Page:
• Ignore calls that offer tech support, as this is a gateway for scammers to obtain access to your computer. Microsoft reported that, even pre-COVID-19, they were receiving 11,000 complaints a month from victims of tech-support fraud alone.

BUSINESS EMAIL COMPROMISE (BEC)

Just as scammers target voice communication, they also target written communication. With businesses working remotely, the increased frequency of online interactions may mean sharing a greater amount of financial or sensitive information while interacting with vendors, coworkers and brokers. These transactions leave businesses open to email phishing.

What hackers do:

They use email to target business finances, personal information or both. In a typical scheme, an employee is tricked into conducting business with a fraudulent person rather than the person they normally do business with. They'll pretend to be a vendor you use regularly, or a customer, and say things such as they're having trouble opening an invoice "you sent them."

How to protect yourself and your workers:

According to the FBI, there are a series of steps you should educate your employees about:

  • Be cautious about a sender who will only communicate by email and not by phone, or who is expressing a sense of urgency with the transaction.
  • Don't trust sudden changes initiated by the sender, like a vendor suddenly asking for advanced payment, or instructions to send a wire transfer using a new communication platform, a new email address or to be completed with a new recipient.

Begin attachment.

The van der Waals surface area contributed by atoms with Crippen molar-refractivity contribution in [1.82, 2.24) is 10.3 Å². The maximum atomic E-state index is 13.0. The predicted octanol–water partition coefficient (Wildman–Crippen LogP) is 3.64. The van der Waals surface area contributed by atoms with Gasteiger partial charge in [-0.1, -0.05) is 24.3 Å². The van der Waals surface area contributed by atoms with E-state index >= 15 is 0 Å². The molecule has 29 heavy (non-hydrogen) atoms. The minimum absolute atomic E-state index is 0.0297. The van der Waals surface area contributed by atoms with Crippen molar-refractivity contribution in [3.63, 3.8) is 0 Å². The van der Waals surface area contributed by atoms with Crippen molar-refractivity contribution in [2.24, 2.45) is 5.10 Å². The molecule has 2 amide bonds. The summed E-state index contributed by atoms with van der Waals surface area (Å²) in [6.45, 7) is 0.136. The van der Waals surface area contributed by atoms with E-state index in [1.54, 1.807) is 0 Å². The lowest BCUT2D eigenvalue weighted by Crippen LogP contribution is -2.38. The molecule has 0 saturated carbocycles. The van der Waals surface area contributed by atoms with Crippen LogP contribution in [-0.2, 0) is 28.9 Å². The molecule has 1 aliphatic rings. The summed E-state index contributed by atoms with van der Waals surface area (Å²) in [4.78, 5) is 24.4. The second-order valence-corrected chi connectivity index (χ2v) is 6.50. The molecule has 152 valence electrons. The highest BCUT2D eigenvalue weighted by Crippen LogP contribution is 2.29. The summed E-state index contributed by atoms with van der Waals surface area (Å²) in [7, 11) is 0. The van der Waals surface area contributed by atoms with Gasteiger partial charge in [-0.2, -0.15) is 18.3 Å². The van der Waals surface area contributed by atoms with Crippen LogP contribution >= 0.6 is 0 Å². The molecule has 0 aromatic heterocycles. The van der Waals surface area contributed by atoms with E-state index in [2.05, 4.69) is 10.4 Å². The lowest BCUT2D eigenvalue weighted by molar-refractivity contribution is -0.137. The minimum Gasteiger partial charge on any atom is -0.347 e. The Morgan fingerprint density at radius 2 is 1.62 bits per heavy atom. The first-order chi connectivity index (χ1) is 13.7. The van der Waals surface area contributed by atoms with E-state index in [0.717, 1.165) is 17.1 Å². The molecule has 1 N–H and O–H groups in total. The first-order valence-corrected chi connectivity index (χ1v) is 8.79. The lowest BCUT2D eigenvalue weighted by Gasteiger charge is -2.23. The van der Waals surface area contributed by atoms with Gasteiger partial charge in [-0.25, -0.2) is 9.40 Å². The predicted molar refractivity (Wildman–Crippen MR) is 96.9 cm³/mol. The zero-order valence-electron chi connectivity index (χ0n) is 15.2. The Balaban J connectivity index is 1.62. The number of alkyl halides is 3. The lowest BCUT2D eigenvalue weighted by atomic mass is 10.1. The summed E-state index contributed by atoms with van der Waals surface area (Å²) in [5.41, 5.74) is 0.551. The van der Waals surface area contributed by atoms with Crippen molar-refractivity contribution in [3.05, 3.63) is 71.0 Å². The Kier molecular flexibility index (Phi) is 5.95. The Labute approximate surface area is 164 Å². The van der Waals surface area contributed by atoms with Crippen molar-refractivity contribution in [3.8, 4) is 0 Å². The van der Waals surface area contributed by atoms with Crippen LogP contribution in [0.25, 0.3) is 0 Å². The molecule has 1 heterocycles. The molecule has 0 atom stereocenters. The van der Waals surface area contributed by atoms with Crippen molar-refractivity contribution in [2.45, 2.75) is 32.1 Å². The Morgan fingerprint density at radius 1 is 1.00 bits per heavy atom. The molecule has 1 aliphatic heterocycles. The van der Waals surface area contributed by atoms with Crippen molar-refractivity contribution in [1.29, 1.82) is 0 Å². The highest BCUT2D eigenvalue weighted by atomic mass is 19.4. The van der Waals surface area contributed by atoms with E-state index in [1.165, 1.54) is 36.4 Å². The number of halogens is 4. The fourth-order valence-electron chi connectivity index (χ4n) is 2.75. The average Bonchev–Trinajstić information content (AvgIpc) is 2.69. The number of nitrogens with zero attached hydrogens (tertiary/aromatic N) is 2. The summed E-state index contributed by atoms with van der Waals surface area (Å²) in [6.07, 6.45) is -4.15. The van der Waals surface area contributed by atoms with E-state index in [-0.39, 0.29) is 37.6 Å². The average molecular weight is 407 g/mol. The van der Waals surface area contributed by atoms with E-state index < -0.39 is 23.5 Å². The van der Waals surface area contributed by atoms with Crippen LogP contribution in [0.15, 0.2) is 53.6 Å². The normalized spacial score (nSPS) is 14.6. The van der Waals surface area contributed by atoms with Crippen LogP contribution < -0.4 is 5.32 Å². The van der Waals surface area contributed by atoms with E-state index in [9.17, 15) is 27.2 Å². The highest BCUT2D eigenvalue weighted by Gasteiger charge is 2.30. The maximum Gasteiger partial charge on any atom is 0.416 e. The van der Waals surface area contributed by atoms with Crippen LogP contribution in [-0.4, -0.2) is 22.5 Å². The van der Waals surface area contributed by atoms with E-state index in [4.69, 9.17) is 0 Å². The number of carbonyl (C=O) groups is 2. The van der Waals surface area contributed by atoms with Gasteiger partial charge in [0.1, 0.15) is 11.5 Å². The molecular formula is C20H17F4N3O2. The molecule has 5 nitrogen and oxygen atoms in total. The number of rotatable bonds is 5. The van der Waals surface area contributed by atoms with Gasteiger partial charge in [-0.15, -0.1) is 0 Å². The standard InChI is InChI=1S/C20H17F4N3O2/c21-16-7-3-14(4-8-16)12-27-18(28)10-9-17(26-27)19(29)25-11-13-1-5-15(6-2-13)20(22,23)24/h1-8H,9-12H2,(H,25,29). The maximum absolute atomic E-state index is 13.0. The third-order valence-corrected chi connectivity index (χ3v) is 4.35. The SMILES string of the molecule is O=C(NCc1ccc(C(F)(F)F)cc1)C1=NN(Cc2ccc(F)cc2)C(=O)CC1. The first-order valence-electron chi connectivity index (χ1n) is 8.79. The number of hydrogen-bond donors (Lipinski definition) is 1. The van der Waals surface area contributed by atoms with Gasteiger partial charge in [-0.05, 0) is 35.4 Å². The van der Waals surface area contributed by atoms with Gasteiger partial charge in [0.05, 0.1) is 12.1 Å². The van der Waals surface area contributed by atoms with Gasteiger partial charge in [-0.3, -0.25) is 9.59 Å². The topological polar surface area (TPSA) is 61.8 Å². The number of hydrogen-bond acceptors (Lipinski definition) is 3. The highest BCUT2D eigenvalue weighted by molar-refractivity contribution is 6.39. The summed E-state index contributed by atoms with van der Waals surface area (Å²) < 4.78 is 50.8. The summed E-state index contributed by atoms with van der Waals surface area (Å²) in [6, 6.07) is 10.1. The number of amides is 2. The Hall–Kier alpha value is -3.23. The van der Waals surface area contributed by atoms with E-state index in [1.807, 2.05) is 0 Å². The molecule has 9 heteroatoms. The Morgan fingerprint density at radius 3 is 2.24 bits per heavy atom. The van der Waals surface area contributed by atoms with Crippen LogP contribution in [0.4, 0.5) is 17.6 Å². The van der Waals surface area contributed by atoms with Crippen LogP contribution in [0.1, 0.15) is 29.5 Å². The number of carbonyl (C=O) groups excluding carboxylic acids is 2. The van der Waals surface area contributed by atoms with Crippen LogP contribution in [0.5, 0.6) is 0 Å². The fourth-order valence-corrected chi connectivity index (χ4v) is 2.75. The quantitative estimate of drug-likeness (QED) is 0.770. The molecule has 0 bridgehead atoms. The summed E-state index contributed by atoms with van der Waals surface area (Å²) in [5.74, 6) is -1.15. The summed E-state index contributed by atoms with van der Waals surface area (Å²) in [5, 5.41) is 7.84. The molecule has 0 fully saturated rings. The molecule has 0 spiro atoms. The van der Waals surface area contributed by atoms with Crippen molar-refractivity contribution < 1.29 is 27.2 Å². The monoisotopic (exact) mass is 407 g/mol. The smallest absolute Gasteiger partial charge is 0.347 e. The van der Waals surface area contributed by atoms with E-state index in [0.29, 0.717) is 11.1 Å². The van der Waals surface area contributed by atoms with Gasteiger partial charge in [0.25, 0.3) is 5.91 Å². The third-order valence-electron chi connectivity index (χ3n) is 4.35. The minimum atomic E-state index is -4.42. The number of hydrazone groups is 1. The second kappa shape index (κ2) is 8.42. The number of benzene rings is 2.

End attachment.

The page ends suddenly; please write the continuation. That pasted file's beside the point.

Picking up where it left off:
• Check to be sure the recipient's phone number and email address exactly match the information you have on file.
  • Stay current with new information on current scams and the latest cyber safety awareness, which is being posted by Federal and State authorities daily.

If You See Something, Say Something

You can't respond to a security breach if you don't know about it, so it's important to distill in your employees the importance of promptly reporting even suspected problems.

Make sure your employees know who to reach out to when they encounter something suspicious: their supervisor, the person in charge of IT—anyone who makes sense for your specific company.

And make sure your employees understand that they won't automatically get into trouble because they made a mistake and clicked the wrong link in an email. You want to promote a work atmosphere that encourages people to speak up, so you can squash scams and fraud as quickly as possible.

Online schemers are constantly on the prowl, and even more so now that COVID-19 has brought unprecedented changes to business. Having the proper protocols can protect you and your company from hoaxes that use ransomware and blackmail or other methods to obtain sensitive information or reroute your finances to a fraudulent third party. You just need to make sure you educate your work force so they're equipped to help fight fraud.